Someone sent me Tales From Gimli Hospital, which they thought I would enjoy, and I did. Then I saw Careful, and I also loved that. There's something ambiguous about the time they're being shot. It's kind of half carnival, half fairy tale, like Grimms, and then there's a 1920s thing going on — is it an old movie? New movie?
I can relate to the fact that he's trying to find a place that is of no time. He's scavenging from time, Frankensteining these different things. I can relate to that. He wanted me to be in [Twilight of the Ice Nymphs], but it didn't work out.
I think most of us when we watch films, we know so much about the lives of the actors, and we're sitting with so much information that it's difficult to vanish into a story. That's why it's always nice to watch a film from the '20s, where you don't know who these people are, who they're married to, who got caught with someone else's wife.
You're on a new label now. Were there issues before with what you were allowed to put out and what you wanted to put out? Do you have more freedom now?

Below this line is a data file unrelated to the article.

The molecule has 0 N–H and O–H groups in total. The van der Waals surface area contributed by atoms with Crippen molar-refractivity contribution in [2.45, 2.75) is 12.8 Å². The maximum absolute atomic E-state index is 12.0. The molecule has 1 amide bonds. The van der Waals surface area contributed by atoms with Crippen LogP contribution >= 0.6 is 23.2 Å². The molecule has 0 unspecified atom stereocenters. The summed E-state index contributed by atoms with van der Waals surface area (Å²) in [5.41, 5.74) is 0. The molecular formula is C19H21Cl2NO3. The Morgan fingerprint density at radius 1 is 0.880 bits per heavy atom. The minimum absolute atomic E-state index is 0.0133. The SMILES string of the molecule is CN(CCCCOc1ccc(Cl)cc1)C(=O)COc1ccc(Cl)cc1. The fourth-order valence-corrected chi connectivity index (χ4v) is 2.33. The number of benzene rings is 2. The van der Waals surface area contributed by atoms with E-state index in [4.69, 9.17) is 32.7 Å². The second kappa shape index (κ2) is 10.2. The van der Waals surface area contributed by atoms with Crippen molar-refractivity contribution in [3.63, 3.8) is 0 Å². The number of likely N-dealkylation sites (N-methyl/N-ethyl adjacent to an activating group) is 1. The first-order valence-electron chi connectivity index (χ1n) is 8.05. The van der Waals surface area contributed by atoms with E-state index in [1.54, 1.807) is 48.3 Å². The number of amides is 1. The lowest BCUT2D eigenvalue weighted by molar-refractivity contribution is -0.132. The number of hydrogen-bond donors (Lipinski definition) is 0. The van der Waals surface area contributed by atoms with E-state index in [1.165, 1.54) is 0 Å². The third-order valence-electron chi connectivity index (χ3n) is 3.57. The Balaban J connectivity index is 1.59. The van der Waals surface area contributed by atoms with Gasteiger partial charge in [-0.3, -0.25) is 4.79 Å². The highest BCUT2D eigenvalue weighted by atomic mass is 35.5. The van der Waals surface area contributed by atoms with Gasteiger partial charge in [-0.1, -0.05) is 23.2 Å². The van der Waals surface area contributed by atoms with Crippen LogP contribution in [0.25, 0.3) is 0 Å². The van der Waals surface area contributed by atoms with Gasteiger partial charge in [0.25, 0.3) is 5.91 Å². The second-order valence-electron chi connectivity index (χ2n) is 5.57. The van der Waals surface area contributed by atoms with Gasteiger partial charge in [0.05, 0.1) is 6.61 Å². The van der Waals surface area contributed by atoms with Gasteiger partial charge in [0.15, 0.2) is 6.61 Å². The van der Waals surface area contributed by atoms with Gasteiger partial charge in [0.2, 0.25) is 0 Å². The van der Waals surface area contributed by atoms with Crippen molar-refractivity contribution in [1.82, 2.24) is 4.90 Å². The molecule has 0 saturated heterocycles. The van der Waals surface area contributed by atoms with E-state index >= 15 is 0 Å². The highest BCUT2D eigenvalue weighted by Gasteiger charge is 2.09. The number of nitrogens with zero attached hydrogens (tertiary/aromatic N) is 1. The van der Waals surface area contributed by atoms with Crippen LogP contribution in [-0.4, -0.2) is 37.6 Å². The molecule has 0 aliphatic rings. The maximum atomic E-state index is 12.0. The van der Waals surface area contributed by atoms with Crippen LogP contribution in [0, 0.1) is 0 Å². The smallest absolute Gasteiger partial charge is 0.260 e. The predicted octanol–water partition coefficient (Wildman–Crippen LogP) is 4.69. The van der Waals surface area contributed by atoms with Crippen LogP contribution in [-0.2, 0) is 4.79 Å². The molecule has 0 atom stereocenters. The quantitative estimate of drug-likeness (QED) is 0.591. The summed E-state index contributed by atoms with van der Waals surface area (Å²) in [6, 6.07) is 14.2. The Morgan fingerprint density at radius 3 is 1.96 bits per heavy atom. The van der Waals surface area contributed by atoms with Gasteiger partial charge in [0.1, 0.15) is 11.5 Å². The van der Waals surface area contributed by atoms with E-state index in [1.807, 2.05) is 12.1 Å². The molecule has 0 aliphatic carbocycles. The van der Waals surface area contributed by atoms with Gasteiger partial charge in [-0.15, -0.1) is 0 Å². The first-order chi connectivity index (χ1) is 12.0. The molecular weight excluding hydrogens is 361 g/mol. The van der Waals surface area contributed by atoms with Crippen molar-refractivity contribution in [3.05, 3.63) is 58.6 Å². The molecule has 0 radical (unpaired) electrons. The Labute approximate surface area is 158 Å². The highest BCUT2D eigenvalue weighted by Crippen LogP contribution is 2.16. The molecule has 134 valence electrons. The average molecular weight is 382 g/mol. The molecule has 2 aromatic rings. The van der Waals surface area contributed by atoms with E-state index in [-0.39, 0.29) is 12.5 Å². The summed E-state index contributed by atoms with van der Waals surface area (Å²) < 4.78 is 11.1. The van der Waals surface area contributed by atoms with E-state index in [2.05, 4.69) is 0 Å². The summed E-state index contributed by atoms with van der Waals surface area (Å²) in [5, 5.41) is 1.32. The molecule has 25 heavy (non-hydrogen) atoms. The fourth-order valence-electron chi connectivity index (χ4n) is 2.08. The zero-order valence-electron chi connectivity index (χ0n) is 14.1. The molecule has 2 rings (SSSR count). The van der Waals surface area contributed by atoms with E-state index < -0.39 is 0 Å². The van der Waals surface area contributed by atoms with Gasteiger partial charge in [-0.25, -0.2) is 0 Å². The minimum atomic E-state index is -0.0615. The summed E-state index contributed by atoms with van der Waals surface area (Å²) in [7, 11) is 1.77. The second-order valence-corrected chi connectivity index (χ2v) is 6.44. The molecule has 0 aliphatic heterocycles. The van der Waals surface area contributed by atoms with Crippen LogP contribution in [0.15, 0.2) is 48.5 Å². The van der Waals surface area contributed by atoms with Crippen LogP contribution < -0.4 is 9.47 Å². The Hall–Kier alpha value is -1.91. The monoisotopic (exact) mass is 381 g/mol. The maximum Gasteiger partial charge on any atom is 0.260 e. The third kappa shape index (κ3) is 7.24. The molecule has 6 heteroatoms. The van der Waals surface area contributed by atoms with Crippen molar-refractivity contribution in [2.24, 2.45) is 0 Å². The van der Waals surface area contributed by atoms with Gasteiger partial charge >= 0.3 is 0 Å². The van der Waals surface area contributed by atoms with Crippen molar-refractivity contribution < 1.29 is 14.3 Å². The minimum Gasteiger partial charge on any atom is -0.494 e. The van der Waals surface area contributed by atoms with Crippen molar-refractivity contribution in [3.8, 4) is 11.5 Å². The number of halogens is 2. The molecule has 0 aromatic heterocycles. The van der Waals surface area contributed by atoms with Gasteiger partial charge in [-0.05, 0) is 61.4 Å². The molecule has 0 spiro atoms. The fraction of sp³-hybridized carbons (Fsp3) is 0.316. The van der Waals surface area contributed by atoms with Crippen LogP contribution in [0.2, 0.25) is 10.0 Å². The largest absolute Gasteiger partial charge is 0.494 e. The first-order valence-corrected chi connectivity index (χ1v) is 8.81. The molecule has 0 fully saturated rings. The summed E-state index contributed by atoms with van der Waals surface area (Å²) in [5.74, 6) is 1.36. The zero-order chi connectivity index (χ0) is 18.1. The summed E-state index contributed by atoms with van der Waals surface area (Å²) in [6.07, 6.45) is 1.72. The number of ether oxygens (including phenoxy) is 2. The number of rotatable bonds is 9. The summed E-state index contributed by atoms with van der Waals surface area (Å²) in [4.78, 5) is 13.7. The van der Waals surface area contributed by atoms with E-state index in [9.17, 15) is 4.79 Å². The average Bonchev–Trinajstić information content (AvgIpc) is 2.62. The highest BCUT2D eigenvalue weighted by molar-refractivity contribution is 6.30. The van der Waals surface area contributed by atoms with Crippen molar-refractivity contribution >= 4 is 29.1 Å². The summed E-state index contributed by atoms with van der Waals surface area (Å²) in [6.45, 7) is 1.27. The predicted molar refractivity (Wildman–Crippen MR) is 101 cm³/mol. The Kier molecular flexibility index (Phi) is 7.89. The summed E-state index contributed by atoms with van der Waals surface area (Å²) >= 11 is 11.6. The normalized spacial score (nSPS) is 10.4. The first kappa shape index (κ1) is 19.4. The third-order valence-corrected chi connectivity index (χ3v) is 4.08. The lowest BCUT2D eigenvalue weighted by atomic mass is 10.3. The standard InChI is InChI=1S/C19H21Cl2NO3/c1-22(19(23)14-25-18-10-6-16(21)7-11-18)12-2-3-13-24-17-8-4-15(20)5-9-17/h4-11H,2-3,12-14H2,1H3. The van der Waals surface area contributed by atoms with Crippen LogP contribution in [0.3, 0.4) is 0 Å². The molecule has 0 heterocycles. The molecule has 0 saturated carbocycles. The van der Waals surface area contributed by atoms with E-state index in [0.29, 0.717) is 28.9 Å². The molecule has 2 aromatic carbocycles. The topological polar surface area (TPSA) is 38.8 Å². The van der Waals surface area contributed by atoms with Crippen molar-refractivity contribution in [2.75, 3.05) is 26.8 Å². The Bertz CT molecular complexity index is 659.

My contract ran out with Island, and I was in between trains, and they needed a parental figure over there at Epitaph. It's a good place to be for me. I could do anything over there, and they would celebrate it and get behind it. Those kind of situations are rare. I could do can-can's and torch songs and Indian ragas and Cuban stuff and midget wrestling, and they'd say, "Great!" I'd say, "And I only want to play one gig, in Buenos Aires in a place that holds four people." They'd say, "We love it! When do you want to start?"
Kathleen and I felt more at home there. Plus, they're musicians. They're forward-thinking; they're not part of the plantation system. They respect artists, and they pay them. I really think they are the way things should be.
What does the term punk rock mean to you, if anything? Does it relate to your contrarian nature, or is it just a style of music?
Eventually, all these things become ingredients. Everyone can't wait to take something and bury it so they can dig it up later. Everything seems to go through that process. It's all a big Salvation Army of style. And it's all still available at all times for everyone to enjoy on whatever level as a main course or as an appetizer.
Punk rock is more about the posture and the politics and the attitude, and being as iconoclastic as you possibly can. There's a band on the label, NOFX, who were getting played on the radio, and they were livid. They said, "We'll get our lawyers down here. Get that record off the radio!" And they did, they got it off the air.
Would you do the same?
I don't know, it's not my thing. I kinda like hearing myself on the radio. It's happened once or twice, and I liked it. I've been trying for 25 years to get on the radio in some form or another, so I'm a bit of a different challenge.